And nearly two-thirds of Americans say men who sexually harass female co-workers usually get away with it.

Many surveys look at women's views on this issue, but Instamotor surveyed 750 men across the United States to hear their experiences with sexual harassment or assault. And some of their responses were surprising.

Many men aren't even sure what sexual harassment is when to check-off whether a series of actions amounted to "sexual harassment or assault."

1 in 3 respondents don’t think catcalling is sexual harassment.
2 in 3 don’t think repeated unwanted invitations to drinks, dinner or dates is sexual harassment.
Nearly 1 in 5 don’t think sexual harassment is a fireable offense.

The poll was conducted using a non-probability online sample of men recruited by the survey firm Pollfish, rather than drawing a random sample of the public, and it is unclear whether results are representative of men in the U.S. overall. The surveys' question on definitions did not specify whether acts occurred between coworkers, where laws barring sexual harassment commonly apply.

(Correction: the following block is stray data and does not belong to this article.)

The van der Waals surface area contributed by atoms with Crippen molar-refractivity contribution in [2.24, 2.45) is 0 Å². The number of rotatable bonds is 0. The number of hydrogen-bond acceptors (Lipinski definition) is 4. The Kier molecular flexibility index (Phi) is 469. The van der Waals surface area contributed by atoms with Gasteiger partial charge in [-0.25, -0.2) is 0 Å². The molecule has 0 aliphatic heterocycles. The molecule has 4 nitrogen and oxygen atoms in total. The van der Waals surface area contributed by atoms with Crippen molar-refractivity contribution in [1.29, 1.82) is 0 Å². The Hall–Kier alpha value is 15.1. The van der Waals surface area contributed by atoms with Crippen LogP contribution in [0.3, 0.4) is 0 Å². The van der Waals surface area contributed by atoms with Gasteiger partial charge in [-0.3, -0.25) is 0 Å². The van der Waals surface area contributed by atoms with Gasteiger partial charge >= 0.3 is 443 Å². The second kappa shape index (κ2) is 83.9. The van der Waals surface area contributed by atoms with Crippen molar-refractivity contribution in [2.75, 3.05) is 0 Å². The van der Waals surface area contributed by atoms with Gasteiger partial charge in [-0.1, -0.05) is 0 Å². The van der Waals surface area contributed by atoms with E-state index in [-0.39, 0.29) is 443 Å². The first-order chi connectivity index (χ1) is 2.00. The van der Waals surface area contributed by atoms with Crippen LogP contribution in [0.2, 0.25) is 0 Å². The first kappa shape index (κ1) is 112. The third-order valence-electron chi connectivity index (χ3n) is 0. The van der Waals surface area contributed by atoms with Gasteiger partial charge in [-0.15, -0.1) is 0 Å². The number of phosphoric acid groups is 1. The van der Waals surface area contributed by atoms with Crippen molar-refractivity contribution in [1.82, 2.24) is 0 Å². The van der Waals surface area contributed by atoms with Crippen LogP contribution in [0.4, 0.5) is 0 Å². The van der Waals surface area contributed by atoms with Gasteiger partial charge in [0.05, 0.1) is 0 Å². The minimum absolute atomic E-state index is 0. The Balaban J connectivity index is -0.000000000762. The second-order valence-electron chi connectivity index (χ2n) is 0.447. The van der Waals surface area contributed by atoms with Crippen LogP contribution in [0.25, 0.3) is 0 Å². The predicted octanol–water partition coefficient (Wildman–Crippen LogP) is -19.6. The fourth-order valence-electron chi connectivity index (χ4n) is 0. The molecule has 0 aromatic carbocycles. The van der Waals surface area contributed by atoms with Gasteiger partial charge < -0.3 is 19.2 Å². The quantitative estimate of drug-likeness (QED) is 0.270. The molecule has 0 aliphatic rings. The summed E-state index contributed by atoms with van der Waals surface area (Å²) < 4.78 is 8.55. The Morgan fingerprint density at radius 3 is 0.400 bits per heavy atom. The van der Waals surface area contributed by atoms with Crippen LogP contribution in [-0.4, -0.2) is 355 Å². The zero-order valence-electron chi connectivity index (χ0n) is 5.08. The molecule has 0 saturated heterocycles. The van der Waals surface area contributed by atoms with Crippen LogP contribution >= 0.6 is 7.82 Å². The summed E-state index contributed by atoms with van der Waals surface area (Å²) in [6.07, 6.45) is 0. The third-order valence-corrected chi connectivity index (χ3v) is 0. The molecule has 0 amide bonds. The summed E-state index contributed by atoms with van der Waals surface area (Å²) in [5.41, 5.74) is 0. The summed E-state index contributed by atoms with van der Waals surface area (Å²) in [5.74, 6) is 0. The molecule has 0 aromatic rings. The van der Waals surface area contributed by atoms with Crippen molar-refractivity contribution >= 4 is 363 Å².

Nonetheless, the survey found many men realize that they are surrounded by sexual harassment.

Nearly half — 45 percent — said they have witnessed someone being sexually harassed. And of those who have witnessed it, half have seen harassment happen in the workplace.

But there aren't many men speaking out as needed — something NPR correspondent Sarah McCammon noted on Twitter.

Only 1 in 3 men said they've directly confronted offenders after witnessing harassment or assault, and about a quarter say they regret not doing more. And nearly 1 in 5 — 18 percent — said they did or said nothing.

But former vice president Joe Biden wants to see men take a different approach. On Twitter this week, Biden posted a video with Lady Gaga addressing the issue.

Keeping up with politics is easy now.

“We want to make it real clear, it's on us — it's on everyone — to intervene, to stop abuse when they see it and when they hear about it, and to intervene,” Biden said.

“No man has a right to raise a hand to a woman for any reason other than self-defense, ever. Period,” he added.

Despite Biden’s plea and the increase in attention, a significant number of the men surveyed seem unconcerned about the issue. One in 4 respondents do not think the recent increase of conversations around sexual assault is justified.